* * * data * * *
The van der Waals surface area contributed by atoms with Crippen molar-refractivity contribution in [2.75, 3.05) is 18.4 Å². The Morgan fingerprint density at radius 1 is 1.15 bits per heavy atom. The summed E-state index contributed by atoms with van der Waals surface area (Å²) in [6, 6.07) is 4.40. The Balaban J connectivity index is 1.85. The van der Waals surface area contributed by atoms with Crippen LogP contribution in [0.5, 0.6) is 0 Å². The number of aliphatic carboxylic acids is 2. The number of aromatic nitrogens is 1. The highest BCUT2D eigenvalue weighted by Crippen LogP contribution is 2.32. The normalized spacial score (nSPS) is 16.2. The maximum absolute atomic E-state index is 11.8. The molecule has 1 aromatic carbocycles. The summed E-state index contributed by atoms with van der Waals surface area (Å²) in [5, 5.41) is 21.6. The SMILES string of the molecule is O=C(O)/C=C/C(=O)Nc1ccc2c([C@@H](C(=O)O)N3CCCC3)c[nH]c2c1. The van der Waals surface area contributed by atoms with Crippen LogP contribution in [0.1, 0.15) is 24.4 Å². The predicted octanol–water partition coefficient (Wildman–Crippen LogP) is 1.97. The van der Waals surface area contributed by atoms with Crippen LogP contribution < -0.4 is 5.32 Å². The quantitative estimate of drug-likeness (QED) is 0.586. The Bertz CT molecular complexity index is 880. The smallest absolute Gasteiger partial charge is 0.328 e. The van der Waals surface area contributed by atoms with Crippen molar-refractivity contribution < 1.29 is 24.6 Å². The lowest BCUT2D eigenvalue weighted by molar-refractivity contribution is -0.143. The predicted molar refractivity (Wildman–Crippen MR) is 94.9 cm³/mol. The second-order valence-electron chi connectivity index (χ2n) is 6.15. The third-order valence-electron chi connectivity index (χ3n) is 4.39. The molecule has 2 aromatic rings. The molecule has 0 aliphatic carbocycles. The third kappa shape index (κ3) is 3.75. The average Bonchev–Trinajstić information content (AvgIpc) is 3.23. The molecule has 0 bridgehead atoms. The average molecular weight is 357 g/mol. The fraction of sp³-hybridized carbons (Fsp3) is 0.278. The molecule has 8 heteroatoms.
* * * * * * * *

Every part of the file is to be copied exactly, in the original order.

The van der Waals surface area contributed by atoms with Crippen molar-refractivity contribution in [2.75, 3.05) is 18.4 Å². The Morgan fingerprint density at radius 1 is 1.15 bits per heavy atom. The summed E-state index contributed by atoms with van der Waals surface area (Å²) in [6, 6.07) is 4.40. The Balaban J connectivity index is 1.85. The van der Waals surface area contributed by atoms with Crippen LogP contribution in [0.5, 0.6) is 0 Å². The number of aliphatic carboxylic acids is 2. The number of aromatic nitrogens is 1. The highest BCUT2D eigenvalue weighted by Crippen LogP contribution is 2.32. The normalized spacial score (nSPS) is 16.2. The maximum absolute atomic E-state index is 11.8. The molecule has 1 aromatic carbocycles. The summed E-state index contributed by atoms with van der Waals surface area (Å²) in [5, 5.41) is 21.6. The SMILES string of the molecule is O=C(O)/C=C/C(=O)Nc1ccc2c([C@@H](C(=O)O)N3CCCC3)c[nH]c2c1. The van der Waals surface area contributed by atoms with Crippen LogP contribution in [0.1, 0.15) is 24.4 Å². The predicted octanol–water partition coefficient (Wildman–Crippen LogP) is 1.97. The van der Waals surface area contributed by atoms with Crippen LogP contribution < -0.4 is 5.32 Å². The quantitative estimate of drug-likeness (QED) is 0.586. The Bertz CT molecular complexity index is 880. The smallest absolute Gasteiger partial charge is 0.328 e. The van der Waals surface area contributed by atoms with Crippen molar-refractivity contribution < 1.29 is 24.6 Å². The lowest BCUT2D eigenvalue weighted by molar-refractivity contribution is -0.143. The predicted molar refractivity (Wildman–Crippen MR) is 94.9 cm³/mol. The second-order valence-electron chi connectivity index (χ2n) is 6.15. The third-order valence-electron chi connectivity index (χ3n) is 4.39. The molecule has 2 aromatic rings. The molecule has 0 aliphatic carbocycles. The third kappa shape index (κ3) is 3.75. The average Bonchev–Trinajstić information content (AvgIpc) is 3.23. The molecule has 0 bridgehead atoms. The average molecular weight is 357 g/mol. The fraction of sp³-hybridized carbons (Fsp3) is 0.278. The molecule has 8 heteroatoms.